Biosafety Laboratory Facilities:

BSL2+ Facility
Director:  Professor Sunny Jiang
BSL3 Facility
Director:  Professor Michael Buchmeier

Two laboratories are available to support work at the BSL2+ and BSL3 levels. These labs are fully equipped for tissue culture and virology manipulation, and personnel are available to train new investigators whose work requires access to high containment suites. The 1800-square-foot BSL3 suite contains two wet-lab rooms in addition to adjacent access corridors and dressing rooms, and is equipped for multiple workers. Four laminar flow hoods are available for tissue culture and viral work, and CO2 incubators can accommodate bacterial and animal cell cultures.  High-speed and ultra-centrifuges and rotors, light microscopy, and a microplate assay reader are also present.

Within the BSL2+ facility, the following services are offered:  water quality testing for viruses and other infectious agents, microbial pollution source identification and rapid virus monitoring for water supplies.

Other Services

UCI Genomics High Throughput Facility
Director:  Dr. Suzanne Sandmeyer

UCI Computational Biology Research Laboratory (CBRL)
Directors:  Dr. G. Wesley Hatfield and Dr. Rick Lathrop

Many research programs at UCI and around the world would be advanced by the ability to produce a synthetic gene rapidly that encodes a protein of interest and is optimized for desirable sequence properties, such as optimal translation kinetics for folding and expression in a chosen target organism. However, since most genes are hundreds to thousands of nucleotides long and it is not possible accurately to synthesize DNA molecules longer than fifty to eighty nucleotides, the rapid synthesis of tailored genes has not been possible. Now, Rick Lathrop of the UCI School of Information and Computer Science, and Wes Hatfield, Professor Emeritus of the Department of Microbiology and Molecular Genetics in the UCI College of Medicine, have developed and secured UC patent protection on methods to accomplish this very task. This method involves the computational optimization of DNA sequences to allow the correct self-assembly of many overlapping short synthetic DNA oligonucleotides into a complete gene of any desired nucleic acid or amino acid sequence. More specifically, scores of short overlapping synthetic nucleotides, each around fifty nucleotides long, are designed so that complementary, overlapping, regions on alternating strands will hybridize with great efficiency at a high temperature that precludes all nonproductive hybridization events. The thermal stability of these self-assembled genes allows them to be hybridized into any plasmid expression vector and transformed into cells, or used directly as DNA templates to produce proteins in coupled in vitro transcription-translation systems. Since this method is rapid (no more than a few hours) and demands no more than mixing, heating, and cooling, computationally designed oligonucleotides in solution with no purification steps, it is imminently suited for automation for such applications as rapidly producing the entire proteomes or genomes of organisms.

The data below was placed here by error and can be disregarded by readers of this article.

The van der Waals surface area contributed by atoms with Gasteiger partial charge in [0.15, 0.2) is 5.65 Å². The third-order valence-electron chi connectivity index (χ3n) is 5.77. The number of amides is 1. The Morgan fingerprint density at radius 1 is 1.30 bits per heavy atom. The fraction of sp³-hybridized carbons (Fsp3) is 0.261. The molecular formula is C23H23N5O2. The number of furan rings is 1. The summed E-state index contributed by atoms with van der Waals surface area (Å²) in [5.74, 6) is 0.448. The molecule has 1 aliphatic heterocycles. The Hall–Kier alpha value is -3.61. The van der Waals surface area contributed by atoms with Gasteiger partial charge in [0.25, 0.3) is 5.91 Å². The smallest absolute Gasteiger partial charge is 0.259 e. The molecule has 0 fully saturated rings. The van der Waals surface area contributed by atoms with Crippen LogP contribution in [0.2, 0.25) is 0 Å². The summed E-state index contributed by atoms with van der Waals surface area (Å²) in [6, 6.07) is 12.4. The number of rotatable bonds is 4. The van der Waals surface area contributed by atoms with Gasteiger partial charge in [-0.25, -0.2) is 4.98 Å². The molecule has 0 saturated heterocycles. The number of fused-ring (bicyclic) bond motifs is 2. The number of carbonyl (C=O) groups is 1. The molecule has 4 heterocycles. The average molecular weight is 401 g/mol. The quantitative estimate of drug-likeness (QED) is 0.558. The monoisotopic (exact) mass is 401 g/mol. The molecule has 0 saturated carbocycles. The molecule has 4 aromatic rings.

Institute for Genomics and Bioinformatics (in silico)
Director:  Dr. Pierre Baldi

Library Display Laboratory
Director:  Dr. Greg Weiss